Oatly has seen a UK advertising campaign for its alternative-milk products banned after the Sweden-based company was judged to have made “misleading” environmental claims.
The Advertising Standards Authority (ASA) investigated television and press adverts, as well as social-media posts, after receiving 109 complaints from members of the public and the campaign group A Greener World. The complainants challenged whether Oatly’s claims could be substantiated.
In the TV ads, Oatly said its products generate 73% less carbon dioxide versus milk. Posts on Twitter and on Facebook claimed “the dairy and meat industries emit more CO2e than all the world’s planes, trains, cars, boats etc., combined”.
Meanwhile, a newspaper advert from Oatly said: “Today, more than 25% of the world’s greenhouse gases are generated by the food industry, and meat and dairy account for more than half of that.” In a second newspaper ad, Oatly used text that stated: “Climate experts say cutting dairy and meat products from our diets is the single biggest lifestyle change we can make to reduce our environmental impact” and “If everyone in the world adopted a vegan diet, it would reduce food’s annual greenhouse emissions by 6.6bn metric tons (a 49% reduction).”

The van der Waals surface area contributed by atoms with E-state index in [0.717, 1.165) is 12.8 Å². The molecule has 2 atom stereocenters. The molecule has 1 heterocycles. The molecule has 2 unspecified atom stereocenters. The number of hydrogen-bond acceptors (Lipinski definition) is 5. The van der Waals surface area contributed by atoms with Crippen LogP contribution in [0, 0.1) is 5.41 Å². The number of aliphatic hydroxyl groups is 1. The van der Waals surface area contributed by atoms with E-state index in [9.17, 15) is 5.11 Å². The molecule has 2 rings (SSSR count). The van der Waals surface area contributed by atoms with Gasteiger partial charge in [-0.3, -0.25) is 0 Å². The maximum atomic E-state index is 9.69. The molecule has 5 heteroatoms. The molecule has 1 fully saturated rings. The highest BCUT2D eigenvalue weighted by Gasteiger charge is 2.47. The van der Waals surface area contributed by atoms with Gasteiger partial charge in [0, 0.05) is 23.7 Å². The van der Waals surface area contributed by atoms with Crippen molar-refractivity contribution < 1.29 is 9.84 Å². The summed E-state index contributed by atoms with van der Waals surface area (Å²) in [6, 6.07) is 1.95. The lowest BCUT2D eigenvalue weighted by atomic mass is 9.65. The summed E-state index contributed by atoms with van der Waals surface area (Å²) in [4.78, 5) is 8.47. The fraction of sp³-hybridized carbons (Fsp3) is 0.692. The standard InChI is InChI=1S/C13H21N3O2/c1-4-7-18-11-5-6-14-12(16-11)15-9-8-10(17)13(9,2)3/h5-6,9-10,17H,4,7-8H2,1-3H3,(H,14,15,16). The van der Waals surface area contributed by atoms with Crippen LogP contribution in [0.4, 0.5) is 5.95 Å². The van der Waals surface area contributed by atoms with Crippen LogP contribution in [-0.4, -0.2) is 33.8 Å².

Upholding the complaints, the ASA rejected the CO2 claims because they were based on the opinion of one climate expert. The regulator said the transport claims “overstated” the emissions of the meat and dairy industry because Oatly did not take into account emissions covering the full life cycle of transport, only emissions when a vehicle is driven.
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The ASA said: “We concluded that because the evidence was not sufficient to support the claim as consumers would understand it, the ads were misleading.”
Oatly said it had no plans to repeat the claim and removed posts making similar claims from its own social media channel. A company spokesperson told The Guardian newspaper said: “We’re a science-based company and take pride in being precise, but we could have been clearer. We talk about these things a lot, because we want to make it easy for people to make an informed switch from dairy to oat drink.”
In August, Oatly lost a court case in the UK relating to its trademark. It had claimed the UK oatmilk business Glebe Farm was infringing its trademark by use of the brand PureOaty on its product. But Judge Nicholas Craddock, sitting in the High Court in London, dismissed Oatly’s claims.